Introduction to Physiology: The Cell and General Physiology

Report
Figure 65-6; Guyton & Hall
Copyright © 2006 by Elsevier, Inc.
Life Cycle of S.I. Enterocytes
• Villi house self-renewing population of epithelial
cells with a 5-day turnover.
• Cell types in villus include: secretory cells,
endocrine cells, goblet cells, and mature absorptive
epithelial cells.
• Cells in enterocyte lineage divide and differentiate
as they migrate up crypts, becoming mature
absorptive cells.
• Enterocytes are shed into lumen to become part of
ingesta to be digested and absorbed.
Copyright © 2006 by Elsevier, Inc.
Mechanisms of Absorption
• Four mechanisms are important in transport
of substances across intestinal cell
membrane
- Active Transport - primary
- secondary (co-transport, counter-transport)
- Passive Diffusion
- Facilitated Diffusion - carrier mediated
- Endocytosis
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Absorptive Pathway of Nutrients
• A nutrient must cross 8 barriers to be
absorbed by blood or lymph
1.
2.
3.
4.
5.
6.
7.
Mucous layer
Glycocalyx
Apical cell membrane
Cytoplasm of enterocyte
Basolateral cell membrane
Intercellular space
Basement membrane
8. Wall of capillary or lymph vessel
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Fluid Entering and Exiting the Gut
Volume
absorbed
8
Diet (2)
6
Saliva (1)
Stomach
(2)
Duodenum
and
Jejunum (4)
Volume (L/day)
10
Volume
entering
4
2
Bile (1)
Ileum
(3.5)
Pancreas (1)
0
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S.I. (2)
Colon (1.4)
Volume
Excreted
100-200 ml
Sodium Absorption in Small Intestine
1
2
3
4
Aldosterone
increases
Na+ reabsorption
and K+ secretion in
S.I. and colon.
Copyright © 2006 by Elsevier, Inc.
Na+
Na+
Na+
Gl
Gl
Na+
Na+
Cl-
ClNa+
H+
Na+
Cl-
Na+
K+
Na+
K+
P
Na+
H+
Cl-
Protein Digestion and Absorption
Protein
Pepsin
Pancreatic proteases
Di- and Tripeptides
Large
peptides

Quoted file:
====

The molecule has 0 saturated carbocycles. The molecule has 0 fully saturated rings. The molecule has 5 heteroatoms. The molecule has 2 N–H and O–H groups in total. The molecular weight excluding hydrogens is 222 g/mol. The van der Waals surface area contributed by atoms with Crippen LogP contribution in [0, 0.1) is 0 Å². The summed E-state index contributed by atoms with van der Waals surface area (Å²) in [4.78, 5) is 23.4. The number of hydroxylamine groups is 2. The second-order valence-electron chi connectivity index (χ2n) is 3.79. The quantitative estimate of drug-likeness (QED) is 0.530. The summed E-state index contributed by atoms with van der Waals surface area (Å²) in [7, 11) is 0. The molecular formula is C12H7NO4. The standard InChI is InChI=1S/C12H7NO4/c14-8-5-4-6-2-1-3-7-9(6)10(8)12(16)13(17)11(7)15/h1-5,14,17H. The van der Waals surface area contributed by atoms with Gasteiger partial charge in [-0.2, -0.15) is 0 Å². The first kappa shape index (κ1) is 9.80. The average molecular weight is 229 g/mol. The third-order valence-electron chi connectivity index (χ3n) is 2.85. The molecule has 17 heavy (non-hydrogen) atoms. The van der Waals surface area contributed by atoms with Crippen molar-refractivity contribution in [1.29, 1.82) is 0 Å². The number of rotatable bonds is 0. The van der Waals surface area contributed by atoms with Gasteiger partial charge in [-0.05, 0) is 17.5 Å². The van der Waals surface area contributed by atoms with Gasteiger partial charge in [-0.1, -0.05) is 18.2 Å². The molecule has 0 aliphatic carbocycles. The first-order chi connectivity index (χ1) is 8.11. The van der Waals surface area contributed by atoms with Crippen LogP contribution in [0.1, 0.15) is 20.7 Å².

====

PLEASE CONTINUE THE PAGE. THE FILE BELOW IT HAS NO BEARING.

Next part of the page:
Free
amino acids
Carriers
Peptidases
Carriers
Dipeptides and tripeptides
Cytoplasmic peptidases
Amino acids
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Small
amounts
Amino acids
Assimilation of Lipids –
Overall Scheme
Triglyceride
Duodenum
Fatty acids &
Monoglyceride
Enterocyte
Triglyceride
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Basic Steps of Lipid Assimilation
• Most dietary lipid is neutral fat or
triglyceride. Three main processes must
occur for triglyceride to be absorbed into
blood:
- Emulsification - large aggregates of dietary triglyceride
are broken down.
- Enzymatic digestion - to yield monoglyceride and fatty
acids. Both can diffuse into enterocyte.
- Reconstitution of triglyceride and chylomicron formation
Copyright © 2006 by Elsevier, Inc.
Assimilation of Lipids
lecithin Emulsified
FOOD
fat
bile salts
apoprotein + TG
(enterocyte)
TG
chylomicrons
lymph vessel
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2-MG
FFA
lipase-colipase
2-MG
FFA
micelles
bile salts
2-MG
FFA
(micelles)
“Malabsorption”
• Malabsorption as a general phenomenon is defined
clinically in terms of fat malabsorption because fat
can be measured easily in stool, unlike
carbohydrates and proteins.
• Motility disorders - moving through too rapidly
• Digestion disorder - pancreatitis / cystic fibrosis (not enough lipase)
• Absorption disorder - tropical and nontropical
sprue - resection of small intestine
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Neural Control of GI Tract
• Intrinsic Control - Enteric nervous system
- Myenteric (Auerbach’s) plexus
- Submucosal (Meissner’s) plexus
• Extrinsic Control - Autonomic nervous system
- Parasympathetic - mainly stimulates (Ach)
- Sympathetic
- mainly inhibits (NE)
Copyright © 2006 by Elsevier, Inc.
Figure 62-4; Guyton & Hall
Copyright © 2006 by Elsevier, Inc.

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